Yet another well-known Scottish ex-pat has joined the ranks of the doubters over Scotland declaring its independence from England.
Writing in the New York Times under the heading “Scots Must Vote Nae,” Niall Ferguson insists that the economic risks are “glaring” and calls it “ a terrible idea.”
“ What currency will Scotland use? The pound? The euro? No one knows. What share of North Sea oil revenues will go to Edinburgh? What about Scotland’s share of Britain’s enormous national debt?”
Ferguson, an internationally famed author now a history professor at Harvard, says that to the millions of Americans whose surnames testify to their Scottish or Scotch-Irish ancestry, “the idea that Scotland might be about to become an independent country is baffling.
“Born in Glasgow, but having spent most of my life in England and America, I am rather baffled, too. From the moment in 2012 when a deal was done to hold a referendum on the question “Should Scotland be an independent country?” the opinion polls have shown a consistent and comfortable lead for the Better Together, or No, campaign. But the past two weeks have seen a surge of support for the pro-independence Yes campaign. What is going on?”
Ferguson, writing from Glasgow says this is not a belated revolt by England’s last colony. Scotland and England were originally united as equals, he says.
Like the English and the Welsh, the Scots are British, says Ferguson.
“Indeed, it was James VI who, on becoming James I of England, adopted the appellation “Great Britain” to reconcile his new English subjects to having a Scotsman as king.”
Ferguson tells how Scottish comedian Stanley Baxter once played a prisoner of war in a film in which a German prison guard yelled at him, “English swine!” Mr. Baxter, pale with rage, replied, “Scottish swine!”
After Scotland regained its own Parliament in 1999, Ferguson asks, “So much power has already been devolved to Edinburgh that you may well ask why half of adult Scots feel the need for outright independence.”
“Whatever the S.N.P. may say, a yes vote on Thursday would have grave economic consequences, and not just for Scotland. Investment has already stalled. Big companies based in Scotland, notably the pensions giant Standard Life, have warned of relocating to England. Jobs would definitely be lost.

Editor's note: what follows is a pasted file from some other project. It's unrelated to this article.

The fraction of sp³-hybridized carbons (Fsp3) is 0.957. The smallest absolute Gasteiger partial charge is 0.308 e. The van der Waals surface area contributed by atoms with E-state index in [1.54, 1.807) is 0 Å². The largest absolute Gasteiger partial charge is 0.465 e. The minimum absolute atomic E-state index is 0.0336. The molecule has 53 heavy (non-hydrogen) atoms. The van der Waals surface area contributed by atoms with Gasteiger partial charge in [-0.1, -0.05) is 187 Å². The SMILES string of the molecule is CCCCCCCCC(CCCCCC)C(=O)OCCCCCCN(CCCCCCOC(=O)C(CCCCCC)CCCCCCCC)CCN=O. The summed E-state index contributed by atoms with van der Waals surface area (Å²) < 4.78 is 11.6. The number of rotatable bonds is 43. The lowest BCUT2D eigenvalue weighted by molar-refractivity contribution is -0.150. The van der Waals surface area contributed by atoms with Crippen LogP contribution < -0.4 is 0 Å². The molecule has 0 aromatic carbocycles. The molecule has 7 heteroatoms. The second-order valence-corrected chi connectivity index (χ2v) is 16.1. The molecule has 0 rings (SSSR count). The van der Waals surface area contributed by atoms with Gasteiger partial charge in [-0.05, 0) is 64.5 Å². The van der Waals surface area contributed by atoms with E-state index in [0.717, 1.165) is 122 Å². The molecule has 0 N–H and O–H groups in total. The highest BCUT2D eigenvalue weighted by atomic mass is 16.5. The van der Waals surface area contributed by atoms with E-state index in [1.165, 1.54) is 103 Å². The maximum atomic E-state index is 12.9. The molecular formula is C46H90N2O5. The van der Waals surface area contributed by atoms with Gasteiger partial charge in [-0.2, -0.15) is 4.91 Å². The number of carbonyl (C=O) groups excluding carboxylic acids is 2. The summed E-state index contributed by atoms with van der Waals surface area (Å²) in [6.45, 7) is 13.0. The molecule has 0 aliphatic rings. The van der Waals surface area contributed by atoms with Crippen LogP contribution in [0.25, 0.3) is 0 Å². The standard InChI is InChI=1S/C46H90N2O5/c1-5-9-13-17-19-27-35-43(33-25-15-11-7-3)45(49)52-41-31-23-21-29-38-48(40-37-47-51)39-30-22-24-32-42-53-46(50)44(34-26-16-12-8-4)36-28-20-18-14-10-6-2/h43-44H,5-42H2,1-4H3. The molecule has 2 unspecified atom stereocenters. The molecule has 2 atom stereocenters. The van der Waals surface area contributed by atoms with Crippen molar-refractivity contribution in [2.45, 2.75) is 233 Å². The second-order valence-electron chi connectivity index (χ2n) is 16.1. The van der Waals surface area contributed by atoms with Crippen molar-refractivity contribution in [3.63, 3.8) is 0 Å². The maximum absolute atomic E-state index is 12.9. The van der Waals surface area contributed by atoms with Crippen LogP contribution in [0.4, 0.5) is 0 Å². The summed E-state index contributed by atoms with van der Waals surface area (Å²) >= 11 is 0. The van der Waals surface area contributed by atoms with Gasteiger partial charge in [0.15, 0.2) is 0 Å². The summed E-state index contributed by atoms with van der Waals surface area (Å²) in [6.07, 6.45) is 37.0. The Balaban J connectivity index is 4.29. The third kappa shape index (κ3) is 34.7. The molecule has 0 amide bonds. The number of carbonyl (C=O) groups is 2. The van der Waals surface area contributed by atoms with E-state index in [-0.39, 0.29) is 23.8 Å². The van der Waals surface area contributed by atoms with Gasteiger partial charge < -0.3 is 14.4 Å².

“The recent steep decline in the pound shows that the financial world hates the whole idea.”
The economic arguments against independence seem not to be working — and may even be backfiring, he says.
“ I think I know why. Telling a Scot, “You can’t do this — if you do, terrible things will happen to you,” has been a losing negotiating strategy since time immemorial. “If you went into a Glasgow pub tonight and said to the average Glaswegian, “If you down that beer, you’ll get your head kicked in,” he would react by draining his glass to the dregs and telling the barman, “Same again.”
So what kind of appeal can be made to stop the Anglo-Scottish divorce? The answer may be an appeal to Scotland’s long history of cosmopolitanism.
Petty nationalism is just un-Scottish, wrote Ferguson.
“All over Continental Europe in the 19th and 20th centuries, nationalism was what ambitious hacks espoused to advance themselves. Scotland was the exception. May it stay that way.”
Many comments to the NYT on the Ferguson article disagreed with him..
One correspondent wrote, “It’s no surprise to find this opinion in the New York Times, that great toady and boot-licker of the powerful. “
Another said, “When America split from the crown, one could attribute that to petty nationalism as well. What would the world be like if we never split?…
Another said all the ‘no’ vote had was fearmongering. “ How pathetic.”
“it’s a bit like the spouse that doesn’t want the divorce and screams, “You’ll never make it on your own!” Who is going to stay in that marriage?”